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Last Updated on August 6, 2020 by Ellen Christian
Making pumpernickel croutons couldn’t be easier. Make a batch today and try them with your next garden salad!
As much as I enjoy salads, they taste so much better when you add a handful of crunchy croutons to the top. Homemade croutons are so easy to make and these are my favorite.
Making Pumpernickel Croutons
When it comes to croutons, my absolute favorite is pumpernickel croutons. I love dark bread whether that’s rye or brown bread. And pumpernickel makes wonderful croutons.
Now, if you have ever had a Ruby Tuesday salad, you may think that these are very similar. Making pumpernickel croutons following this recipe is a great way to make Ruby Tuesday copycat croutons. That way you can enjoy your favorite restaurant salad any time you want to.
When it comes to homemade croutons, it really is basically bread, oil, and seasonings. You can change up the type of seasonings to make each batch unique.
Of course, they are good on a salad, but you can also add a handful to your favorite soup. I love adding them to my homemade cream of tomato soup. But, they are also good on my homemade cream of mushroom soup.
Why are croutons called croutons?
The word croutons comes from the French word croute which means crust. And, it sounds a lot better than chunks of seasoned stale bread.
What do I need to make pumpernickel croutons?
You need these three things to get started:
- A loaf of day-old pumpernickel bread
- Olive oil
I use a combination of Italian seasonings, garlic powder, and salt and pepper. You can adjust it to your taste preferences. And, if you are watching your salt intake, you can leave out the salt.
What can I do with stale pumpernickel bread?
Of course, these pumpernickel croutons are the best way to use up stale bread. But, if you want a few more ideas, you can always make stuffing, bread pudding, strata, French toast, or French onion soup.
Are pumpernickel croutons vegan?
That really depends on the bread you use. Typically pumpernickel bread is made with milk and butter. However, if you make it from scratch using plant-based dairy products, then the bread itself will be vegan. And, since this recipe uses oil and not butter, the crouton recipe is vegan.
What other bread can I use?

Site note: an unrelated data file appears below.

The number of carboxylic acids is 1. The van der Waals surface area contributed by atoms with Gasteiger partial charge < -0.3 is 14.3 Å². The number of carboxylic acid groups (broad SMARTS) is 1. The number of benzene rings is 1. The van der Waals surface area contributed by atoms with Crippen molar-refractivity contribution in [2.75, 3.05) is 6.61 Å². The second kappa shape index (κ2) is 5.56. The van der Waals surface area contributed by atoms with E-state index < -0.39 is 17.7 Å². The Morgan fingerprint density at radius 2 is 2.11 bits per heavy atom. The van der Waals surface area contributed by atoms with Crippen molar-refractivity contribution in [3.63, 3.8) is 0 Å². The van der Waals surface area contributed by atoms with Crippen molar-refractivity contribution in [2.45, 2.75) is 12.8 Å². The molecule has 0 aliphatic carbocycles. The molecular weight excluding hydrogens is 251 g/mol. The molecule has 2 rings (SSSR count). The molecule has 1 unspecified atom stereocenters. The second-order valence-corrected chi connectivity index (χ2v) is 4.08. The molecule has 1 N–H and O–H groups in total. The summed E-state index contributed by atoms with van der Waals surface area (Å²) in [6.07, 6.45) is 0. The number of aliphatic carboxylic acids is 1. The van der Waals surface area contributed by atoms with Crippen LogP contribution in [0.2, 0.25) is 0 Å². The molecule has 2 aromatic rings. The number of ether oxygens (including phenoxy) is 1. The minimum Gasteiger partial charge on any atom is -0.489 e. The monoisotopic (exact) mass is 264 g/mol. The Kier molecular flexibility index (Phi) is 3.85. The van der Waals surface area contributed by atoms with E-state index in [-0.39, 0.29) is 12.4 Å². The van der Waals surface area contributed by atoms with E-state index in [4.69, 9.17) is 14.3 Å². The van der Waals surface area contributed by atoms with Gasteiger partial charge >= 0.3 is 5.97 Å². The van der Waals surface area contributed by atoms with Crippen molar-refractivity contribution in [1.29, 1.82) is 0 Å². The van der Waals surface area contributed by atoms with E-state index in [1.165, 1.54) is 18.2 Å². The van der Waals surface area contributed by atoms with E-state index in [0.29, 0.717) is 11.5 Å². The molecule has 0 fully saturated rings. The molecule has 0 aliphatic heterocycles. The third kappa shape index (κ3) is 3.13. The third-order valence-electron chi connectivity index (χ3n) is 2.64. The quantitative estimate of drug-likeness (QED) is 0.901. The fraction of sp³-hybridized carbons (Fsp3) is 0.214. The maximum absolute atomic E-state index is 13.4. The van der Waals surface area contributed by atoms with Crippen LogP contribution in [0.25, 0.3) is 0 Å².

You can use almost any type of bread to make croutons. Of course, for pumpernickel croutons, you need pumpernickel bread. But, you can make rye croutons, whole wheat croutons, or just use your favorite leftover homemade bread.
What type of salad should I serve this on?
If you’re making pumpernickel croutons for a salad, you may want to try a few of these:
- Lunch salad
- Easy summer salad
- Healthy broccoli salad with bacon
- Cucumber salad with dill
- Healthy shrimp salad
- Ultimate summer salad recipe
And, this easy raspberry vinaigrette salad dressing is perfect to top the entire creation with.
How do I store leftover croutons?
If you’re making pumpernickel croutons to use throughout the week, you want to make sure that they don’t lose their crunch while you’re storing them.
You will need to put them in a zipper plastic bag and remove as much as possible before you seal it. You can also use an airtight container. But, the key is that you need to find a container that fits the number of croutons you have left. Too much air in the container won’t keep them crispy.
Do not store them in the refrigerator. Instead, keep them on the counter at room temperature to keep them crunchy. This recipe is not suitable for freezing if you want them to stay crunchy.
You can store them for two to three days on the counter.
This recipe was originally published in 2009. It was updated in 2020 to add photos, a video, and more information.
- 1 loaf of pumpernickel bread
- 1/4 cup olive oil
- 2 teaspoons Italian seasoning
- 1 teaspoon garlic powder
- 3/4 teaspoon fine sea salt
- 1/2 teaspoon pepper
- Preheat the oven to 375F. Line a baking sheet or dish with parchment paper.
- Slice the leftover pumpernickel bread into cubes.
- Drizzle the olive oil over the bread cubes.
- Sprinkle over the seasoning.
- Mix well.
- Spread the bread cubes out evenly in one layer.
- Bake until golden brown. Turn once to brown evenly.
- Bake 15 to 20 minutes depending on the sizes of the cubes.
- Allow them to cool and add them to your salad.
You can use any type of stale bread to make croutons. My favorite is pumpernickel.
Amount Per Serving: Calories: 144Total Fat: 14gSaturated Fat: 2gTrans Fat: 0gUnsaturated Fat: 11gCholesterol: 0mgSodium: 445mgCarbohydrates: 5gFiber: 1gSugar: 0gProtein: 1g
Ellen is a busy mom of a 22-year-old son and 27-year-old daughter. She owns 5 blogs and is addicted to social media. She believes that it doesn’t have to be difficult to lead a healthy life. She shares simple healthy living tips to show busy women how to lead fulfilling lives. If you’d like to work together, email email@example.com to chat.